I am describing a mathematical model, where the probability density function of a variable is made up of two contributions, two distributions. Mathematically we would say that f(x) = g1(x) + g2(x). ...
9
votes
13answers
70k views

How can I describe someone who feels little or no emotion?

I don't mean someone who lacks emotion because they "don't care", but because either they can't feel emotion or the emotional response is delayed because of a genetic disposition. Maybe there is an ...
8
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2answers
5k views

When someone says “that explanation was a lot of hand-waving” what does this mean?

I've been hearing term "hand-waving" thrown around a lot, especially when my peers describe their CS(computer science) classes. Does anyone know what that term means in this context? (also a little ...
3
votes
1answer
122 views

Term for emergent system with its own logical rules/laws?

Eigenlogik in German means that a subsystem has its own set of rules determining its phenomenological behavior. E.g. in sociology, a social group of humans shows a group behavior based on rules/laws ...
3
votes
2answers
299 views

Will my audience understand the phrase “lead time”?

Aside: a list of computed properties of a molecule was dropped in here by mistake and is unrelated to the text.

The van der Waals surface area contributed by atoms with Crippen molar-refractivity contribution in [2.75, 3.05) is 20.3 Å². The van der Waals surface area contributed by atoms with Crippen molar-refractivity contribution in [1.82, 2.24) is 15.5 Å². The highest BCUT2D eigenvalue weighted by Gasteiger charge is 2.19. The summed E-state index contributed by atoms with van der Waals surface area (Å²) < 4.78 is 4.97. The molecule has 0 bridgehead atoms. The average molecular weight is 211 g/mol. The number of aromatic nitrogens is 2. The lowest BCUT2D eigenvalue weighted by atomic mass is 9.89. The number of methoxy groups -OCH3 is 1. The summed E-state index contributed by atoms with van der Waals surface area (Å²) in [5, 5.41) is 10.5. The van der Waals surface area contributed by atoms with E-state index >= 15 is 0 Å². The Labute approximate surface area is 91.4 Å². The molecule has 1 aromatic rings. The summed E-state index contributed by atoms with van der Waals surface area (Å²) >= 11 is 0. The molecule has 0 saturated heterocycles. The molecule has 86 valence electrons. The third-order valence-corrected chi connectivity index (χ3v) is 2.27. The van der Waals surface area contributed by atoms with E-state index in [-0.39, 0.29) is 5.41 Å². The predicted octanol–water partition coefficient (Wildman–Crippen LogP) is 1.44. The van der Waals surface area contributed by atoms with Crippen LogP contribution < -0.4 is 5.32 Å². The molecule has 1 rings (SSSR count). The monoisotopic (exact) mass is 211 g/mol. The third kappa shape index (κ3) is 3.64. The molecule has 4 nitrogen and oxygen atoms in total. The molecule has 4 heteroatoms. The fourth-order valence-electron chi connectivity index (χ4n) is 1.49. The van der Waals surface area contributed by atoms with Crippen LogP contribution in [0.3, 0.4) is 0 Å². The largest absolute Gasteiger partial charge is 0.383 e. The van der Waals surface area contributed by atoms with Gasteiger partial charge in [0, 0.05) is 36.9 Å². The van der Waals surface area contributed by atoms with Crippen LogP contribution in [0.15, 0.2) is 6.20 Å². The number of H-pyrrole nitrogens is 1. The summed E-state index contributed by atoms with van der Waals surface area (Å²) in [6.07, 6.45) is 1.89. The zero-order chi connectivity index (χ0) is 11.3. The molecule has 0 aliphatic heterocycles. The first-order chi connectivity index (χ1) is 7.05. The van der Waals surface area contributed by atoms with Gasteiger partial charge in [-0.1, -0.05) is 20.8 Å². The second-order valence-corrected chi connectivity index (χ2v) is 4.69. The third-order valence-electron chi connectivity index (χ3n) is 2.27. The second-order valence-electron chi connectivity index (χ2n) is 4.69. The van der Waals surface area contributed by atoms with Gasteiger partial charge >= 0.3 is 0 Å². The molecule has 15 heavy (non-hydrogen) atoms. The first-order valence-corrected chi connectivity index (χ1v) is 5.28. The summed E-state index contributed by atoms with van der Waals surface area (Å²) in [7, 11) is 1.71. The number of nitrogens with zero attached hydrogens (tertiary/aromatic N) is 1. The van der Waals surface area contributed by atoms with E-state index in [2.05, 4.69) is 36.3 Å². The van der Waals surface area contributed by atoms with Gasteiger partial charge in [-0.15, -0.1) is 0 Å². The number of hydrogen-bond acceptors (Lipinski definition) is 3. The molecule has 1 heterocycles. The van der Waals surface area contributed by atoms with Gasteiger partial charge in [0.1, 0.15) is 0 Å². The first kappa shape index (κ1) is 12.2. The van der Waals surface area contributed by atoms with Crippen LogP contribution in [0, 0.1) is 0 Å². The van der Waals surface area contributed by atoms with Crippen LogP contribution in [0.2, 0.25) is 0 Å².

...results in a relatively long lead time for our software products. Should I use this expression in an article for average software developers? (i.e. an international Java magazine) Would it ...
3
votes
4answers
1k views

What's the correct grammatical term for clauses expressing the goal or a target of an action expressed in the main clause?

What's the correct grammatical term for clauses expressing the goal or a target of an action expressed in the main clause? For example: Jack gave me his cell phone so that I could call my Mom. Dad ...
4
votes
3answers
1k views

What term is most appropriate when describing the infinite space of possibilities created through inductive reasoning?

In arguments contrasting the differences between deductive reasoning and inductive reasoning, it is often pointed out that deductive reasoning is, by definition, bounded by the terms described in the ...
8
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3answers
4k views

Why does “air conditioning” always mean “cooling” and never “heating”?

For that matter, air conditioning could include humidifying or dehumidifying, but it doesn't: only cooling. Why weren't air conditioners called air coolers?
2
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1answer
234 views

What is the name for the class of computer programs that act as a front end for a database? [closed]

If you are writing a computer program that manages a large database of clients, like a rolodex, or a program that stores medical records for patients. What is that "class" of program called. The ...
11
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4answers
18k views

What are the treads on the side of the highway called?

On the sides of most highways (in the U.S. at least), there are rough treads just outside the travel lanes to snap a driver to attention if the vehicle is drifting off the road. Is there a name for ...